LOS ANGELES (Reuters) - Samuel L. Jackson ruled the North American box office for the second time this year, while moviegoers largely ignored three other new releases as overall weekend sales resumed their downward spiral.
According to studio estimates issued on Sunday, Jackson’s cop thriller “Lakeview Terrace” sold a modest $15.6 million worth of tickets during its first three days of release. It barely surpassed the $14 million opening for Jackson’s 2006 bomb “Snakes on a Plane.”
But Screen Gems, the distributor of the $20 million film, said the three-day tally was at the upper end of its expectations. Screen Gems is a low-budget division of Sony Corp.
Jackson plays a vindictive cop who makes life hell for his new neighbors. Reviews were mixed, even though it was directed by Neil LaBute, the filmmaker behind such edgy dramas as “In the Company Of Men.”
The 59-year-old actor was last at No. 1 with the sci-fi action movie “Jumper,” which opened with $27 million in February and finished with $80 million.
As for the other three rookies, the Lionsgate romantic comedy “My Best Friend’s Girl,” starring Kate Hudson and Dane Cook, opened at No. 3 with $8.3 million; the MGM cartoon “Igor” was No. 4 with $8 million; and Paramount/DreamWorks’ Ricky Gervais comedy “Ghost Town” was No. 8 with $5.2 million.
Last weekend’s champ, the Coen brothers’ comedy “Burn After Reading” slipped to No. 2 with $11.3 million. The Focus Features release, which stars George Clooney and Brad Pitt, has earned $36.4 million after 10 days, and should end up in the $50 million range, the studio said.
Overall sales fell 4 percent from the year-ago period to $93 million, said tracking firm Media By Numbers, and have now dropped for eight of the last nine weekends. Year-to-date sales are flat, and the number of tickets sold is down by about five percent, the company said.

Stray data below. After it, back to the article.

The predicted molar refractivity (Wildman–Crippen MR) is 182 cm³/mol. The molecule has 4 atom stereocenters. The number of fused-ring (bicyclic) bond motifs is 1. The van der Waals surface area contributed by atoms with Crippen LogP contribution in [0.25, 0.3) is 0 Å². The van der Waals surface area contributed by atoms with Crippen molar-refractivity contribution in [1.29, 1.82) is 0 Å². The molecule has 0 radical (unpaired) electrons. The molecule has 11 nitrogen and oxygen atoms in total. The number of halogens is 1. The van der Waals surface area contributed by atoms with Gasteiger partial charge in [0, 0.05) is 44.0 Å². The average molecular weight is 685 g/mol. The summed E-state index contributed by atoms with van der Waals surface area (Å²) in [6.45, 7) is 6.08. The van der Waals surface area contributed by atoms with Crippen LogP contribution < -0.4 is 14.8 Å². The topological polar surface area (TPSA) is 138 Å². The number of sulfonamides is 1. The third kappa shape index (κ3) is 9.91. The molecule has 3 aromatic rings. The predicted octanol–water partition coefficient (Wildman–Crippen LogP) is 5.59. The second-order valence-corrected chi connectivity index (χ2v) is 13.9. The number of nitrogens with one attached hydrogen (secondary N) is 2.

A week ago, Lionsgate had predicted that “My Best Friend’s Girl” would be No. 1, and the $8.3 million opening was at the lower end of expectations, the studio said. Observers speculated the film might have been too raunchy for Hudson’s core female fan base.
Hudson went to No. 1 in February with “Fool’s Gold,” which opened to $21.6 million. Cook was No. 2 last September with a $13.7 million opening for “Good Luck Chuck.”
“Igor” revolves around a hunchbacked servant who dreams of scientific stardom. John Cusack leads the voice cast. The $25 million film was produced by independent animator Exodus Film Group, which said it was pleased with the $8 million opening. In addition to the usual family audience, the film also drew teens and young adults, Exodus founder/CEO John Eraklis said.
“Ghost Town” marks the feature headlining debut of Gervais, the wry co-creator of the BBC comedy “The Office.” He plays a misanthropic dentist who sees dead people. The film played mostly to women and old people, not exactly Hollywood’s preferred audience. A DreamWorks spokesman predicted the $20 million film would do better internationally. It opens on October 24 in the United Kingdom.
Focus Features is a unit of General Electric Co’s NBC Universal. Lionsgate is a unit of Lions Gate Entertainment Corp. Metro-Goldwyn-Mayer is privately held. DreamWorks Pictures and Paramount Pictures are units of Viacom Inc.